• Marketing of event – this is very important so that attendees know you are exhibiting and visit your stand. Do not leave this just to the show organisers’ marketing of their exhibition. You need to promote your company to your own contacts or potential clients and prospects. This could include: PR, press packs, advertising, website, on-line promotion, social media, twitter, database use, direct mail, invitations, fliers, promotion at show, sponsorship, email marketing, newsletter, collection of leads, telemarketing, competitions, internal documents and communications
  • Planning of on-stand presentations and demonstrations, organising meetings with prospects or clients beforehand, booking meeting rooms, hosting dinners and corporate hospitality
  • Shipping of exhibition stand, collateral etc. Be sure to check the destination customs and excise as to when road lorries are allowed to travel as certain countries do not allow goods vehicles to travel on a Sunday
  • Organising security and insurance, planning for health and safety considerations

Remember that the time line and check list document is not written in stone. It should be a working document and amended as required.

It is very important to check and re-check the items and progress throughout the pre-planning period, and not just before going on-site, to make sure everything is ready. Sometimes there can be misunderstanding so it is better to be sure all is in order. The main thing to remember everyone wants the show to be a success and the more pre-planning and checking you do beforehand the better prepared you are for the unexpected.

First things to consider when producing a memorable small business event

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When organising a small business event much of the time is spent in the planning of that event whether it is a workshop, seminar, small exhibition with speakers, and your events success is all down to the planning and in the details.

First decide upon your target Audience:  You need to define who your target audience is.  This will be the start for all your other decisions, such as format, content, price and location etc..  Being structured will enable you to stay focused on achieving your goals.

Have a clear business purpose for holding your event:  You have to be clear on why you are doing this event, as every decision will support your mail goal:

  • Is it a medium for passing on information, educating your market
  • New products or services release
  • Create brand awareness
  • A way to meet new customers/prospects and gather sales leads
  • PR opportunity, a way to make customers feel important build on loyalty
  • Involve third party vendors and resellers, strengthening business alliances

Create SMART goals:  always start with strategy; this will need to be measurable.  You need to know what is you are trying to achieve, outline what you are aiming for, then make sure that you follow this through to enable you to reach your goals.

Check other industry event when they are scheduled:  Check the calendar for dates, no bank holidays, or school holidays etc..   Check other events that your target audience might be interested in attending.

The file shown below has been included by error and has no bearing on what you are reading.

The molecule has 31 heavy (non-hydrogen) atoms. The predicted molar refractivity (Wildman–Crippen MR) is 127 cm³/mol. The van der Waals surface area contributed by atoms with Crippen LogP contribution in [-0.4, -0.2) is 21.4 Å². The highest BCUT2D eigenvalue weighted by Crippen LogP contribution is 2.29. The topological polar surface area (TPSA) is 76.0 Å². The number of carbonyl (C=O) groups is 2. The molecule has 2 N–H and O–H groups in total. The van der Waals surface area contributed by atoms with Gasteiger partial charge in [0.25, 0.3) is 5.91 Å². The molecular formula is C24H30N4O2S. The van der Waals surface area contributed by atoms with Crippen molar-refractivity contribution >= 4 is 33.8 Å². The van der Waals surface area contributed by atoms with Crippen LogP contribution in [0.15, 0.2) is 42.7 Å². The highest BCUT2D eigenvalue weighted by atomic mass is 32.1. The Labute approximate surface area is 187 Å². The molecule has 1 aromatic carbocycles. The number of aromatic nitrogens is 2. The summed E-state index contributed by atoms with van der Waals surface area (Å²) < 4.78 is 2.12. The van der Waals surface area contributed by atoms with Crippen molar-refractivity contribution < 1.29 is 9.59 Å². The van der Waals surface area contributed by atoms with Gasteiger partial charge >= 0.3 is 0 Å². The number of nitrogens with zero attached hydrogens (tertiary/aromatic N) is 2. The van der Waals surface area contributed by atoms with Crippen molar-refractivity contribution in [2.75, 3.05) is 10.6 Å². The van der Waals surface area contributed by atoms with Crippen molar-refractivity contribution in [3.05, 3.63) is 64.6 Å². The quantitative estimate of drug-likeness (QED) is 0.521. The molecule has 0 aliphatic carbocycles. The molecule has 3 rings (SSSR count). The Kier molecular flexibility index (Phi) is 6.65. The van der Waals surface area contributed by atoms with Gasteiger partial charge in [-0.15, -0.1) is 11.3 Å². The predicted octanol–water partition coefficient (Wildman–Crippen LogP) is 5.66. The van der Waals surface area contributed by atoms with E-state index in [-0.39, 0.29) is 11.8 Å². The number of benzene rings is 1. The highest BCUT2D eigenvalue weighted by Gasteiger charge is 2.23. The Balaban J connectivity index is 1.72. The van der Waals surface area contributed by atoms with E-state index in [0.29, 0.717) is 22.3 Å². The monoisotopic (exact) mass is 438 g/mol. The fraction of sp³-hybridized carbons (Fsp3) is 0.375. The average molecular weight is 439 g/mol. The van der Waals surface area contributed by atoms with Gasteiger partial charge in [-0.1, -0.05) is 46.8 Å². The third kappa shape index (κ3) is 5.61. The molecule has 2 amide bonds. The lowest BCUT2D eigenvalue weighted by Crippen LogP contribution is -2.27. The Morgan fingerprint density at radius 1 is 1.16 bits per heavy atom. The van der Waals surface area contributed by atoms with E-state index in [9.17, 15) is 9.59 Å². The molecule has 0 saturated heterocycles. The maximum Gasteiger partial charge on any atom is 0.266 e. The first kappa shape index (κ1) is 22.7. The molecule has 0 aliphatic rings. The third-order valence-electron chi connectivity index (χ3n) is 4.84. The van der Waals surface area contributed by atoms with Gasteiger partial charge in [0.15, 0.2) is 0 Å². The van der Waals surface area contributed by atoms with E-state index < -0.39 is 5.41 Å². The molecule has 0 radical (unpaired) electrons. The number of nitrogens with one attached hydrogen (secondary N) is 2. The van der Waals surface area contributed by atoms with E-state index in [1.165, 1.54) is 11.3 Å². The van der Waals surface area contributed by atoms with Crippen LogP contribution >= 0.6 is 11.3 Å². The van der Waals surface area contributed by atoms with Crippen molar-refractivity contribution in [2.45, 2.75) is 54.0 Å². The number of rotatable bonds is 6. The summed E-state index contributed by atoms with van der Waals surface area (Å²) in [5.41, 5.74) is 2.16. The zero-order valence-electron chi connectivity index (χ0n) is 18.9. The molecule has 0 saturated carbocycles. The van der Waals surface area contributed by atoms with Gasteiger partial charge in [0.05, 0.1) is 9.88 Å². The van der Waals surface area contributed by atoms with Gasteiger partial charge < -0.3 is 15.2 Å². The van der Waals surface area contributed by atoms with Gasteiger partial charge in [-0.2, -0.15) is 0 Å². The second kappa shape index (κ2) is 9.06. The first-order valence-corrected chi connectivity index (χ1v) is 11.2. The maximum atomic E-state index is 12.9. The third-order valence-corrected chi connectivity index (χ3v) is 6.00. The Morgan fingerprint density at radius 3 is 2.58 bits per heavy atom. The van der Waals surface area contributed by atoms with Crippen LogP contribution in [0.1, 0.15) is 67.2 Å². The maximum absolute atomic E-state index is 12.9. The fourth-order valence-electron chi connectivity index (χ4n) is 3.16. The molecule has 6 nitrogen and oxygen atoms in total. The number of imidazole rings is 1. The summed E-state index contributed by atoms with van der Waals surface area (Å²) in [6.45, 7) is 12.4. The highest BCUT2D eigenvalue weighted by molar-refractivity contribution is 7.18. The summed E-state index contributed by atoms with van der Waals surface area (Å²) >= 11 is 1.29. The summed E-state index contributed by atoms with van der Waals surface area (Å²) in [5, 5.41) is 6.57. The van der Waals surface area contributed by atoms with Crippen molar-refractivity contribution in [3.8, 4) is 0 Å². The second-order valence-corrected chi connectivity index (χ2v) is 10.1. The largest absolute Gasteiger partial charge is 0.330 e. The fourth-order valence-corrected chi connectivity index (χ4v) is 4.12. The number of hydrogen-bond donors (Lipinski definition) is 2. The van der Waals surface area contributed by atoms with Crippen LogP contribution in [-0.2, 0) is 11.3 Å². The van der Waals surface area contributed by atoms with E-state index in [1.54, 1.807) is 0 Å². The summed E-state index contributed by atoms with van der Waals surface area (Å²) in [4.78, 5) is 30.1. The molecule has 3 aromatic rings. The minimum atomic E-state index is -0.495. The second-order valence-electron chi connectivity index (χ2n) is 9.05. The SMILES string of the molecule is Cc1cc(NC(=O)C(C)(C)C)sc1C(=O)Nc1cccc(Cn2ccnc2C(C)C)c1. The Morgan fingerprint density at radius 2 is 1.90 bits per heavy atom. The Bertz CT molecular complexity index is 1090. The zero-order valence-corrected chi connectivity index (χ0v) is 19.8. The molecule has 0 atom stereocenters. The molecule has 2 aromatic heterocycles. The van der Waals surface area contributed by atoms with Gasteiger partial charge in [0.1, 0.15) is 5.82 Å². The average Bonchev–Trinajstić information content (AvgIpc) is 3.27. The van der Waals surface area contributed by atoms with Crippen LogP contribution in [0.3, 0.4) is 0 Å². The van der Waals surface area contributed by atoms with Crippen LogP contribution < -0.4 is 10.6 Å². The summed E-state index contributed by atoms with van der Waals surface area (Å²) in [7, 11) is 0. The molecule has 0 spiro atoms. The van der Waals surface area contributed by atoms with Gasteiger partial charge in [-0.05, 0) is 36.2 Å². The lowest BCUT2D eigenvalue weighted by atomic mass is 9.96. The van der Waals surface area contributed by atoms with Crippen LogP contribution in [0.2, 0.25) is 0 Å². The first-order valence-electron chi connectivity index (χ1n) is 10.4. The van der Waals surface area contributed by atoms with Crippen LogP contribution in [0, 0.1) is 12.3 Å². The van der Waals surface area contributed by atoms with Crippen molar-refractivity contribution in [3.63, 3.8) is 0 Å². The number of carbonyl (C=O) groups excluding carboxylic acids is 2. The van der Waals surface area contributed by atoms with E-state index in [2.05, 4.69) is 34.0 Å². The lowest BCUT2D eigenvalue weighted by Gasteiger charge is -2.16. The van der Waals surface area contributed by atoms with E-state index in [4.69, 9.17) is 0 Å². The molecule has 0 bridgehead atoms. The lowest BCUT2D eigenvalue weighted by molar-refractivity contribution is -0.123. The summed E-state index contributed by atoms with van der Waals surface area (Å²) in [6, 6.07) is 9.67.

Know your budget:  Know how you are going to pay for the event.  The cost will depend on the number of attendees you will have.  Is the event funded by sponsorship, ticket sales, collaboration with other companies?  You will need to create a budget before looking for a venue.  Remember to add all expenses not just the meeting room such as food and beverage, audio visual etc..

Decide on type of venue for the event:  Know your event size, location, how easy is it for your attendees to get to this venue?  You may have to be flexible on this depending on availability and how the event may change in size.

Make a checklist of the details:  The checklist needs to contain everything you are planning for the event.  Are you are going to do all this your-self, or just certain parts? Event management logistics that needs to be considered include:

  • Programme content of the event
  • Putting together a Gantt chart showing time lines with action points, responsibility and critical dates
  • Marketing the event – the invitation process to include attendee invitation and registration
  • Registration management – client lists
  • Venue liaison to include:
    Room set up
    Audio Visual requirements
    Food and beverage
    Running order for breaks, luncheon, reception
    Logistics of getting materials to the conference venue
  • Speaker management including co-ordination of speakers, presentation, hand outs
  • Production of delegate documentation including delegate packs and badges

The organisation of an event is a project planning process.  Like all projects it will grow and develop and you have to be flexible but still keep your eye on the ball as with all events that are going to happen at a certain time and all has to be ready and in place for this time.  Checking and re-checking is so important to make sure that you have covered as many eventualities.  Remember your events success is in the details.

 

Tips on how your marketing plan can help you succeed in exhibiting

To be successful exhibiting at a trade show one of the most important actions after deciding to exhibit is to prepare a Trade Show Marketing Plan. You need to know what you want to accomplish and how to achieve it. A marketing plan helps you establish the strategy and decide what actions are required for you to exhibit and how to communicate this to others. It helps you to target decisions and it keeps you on track.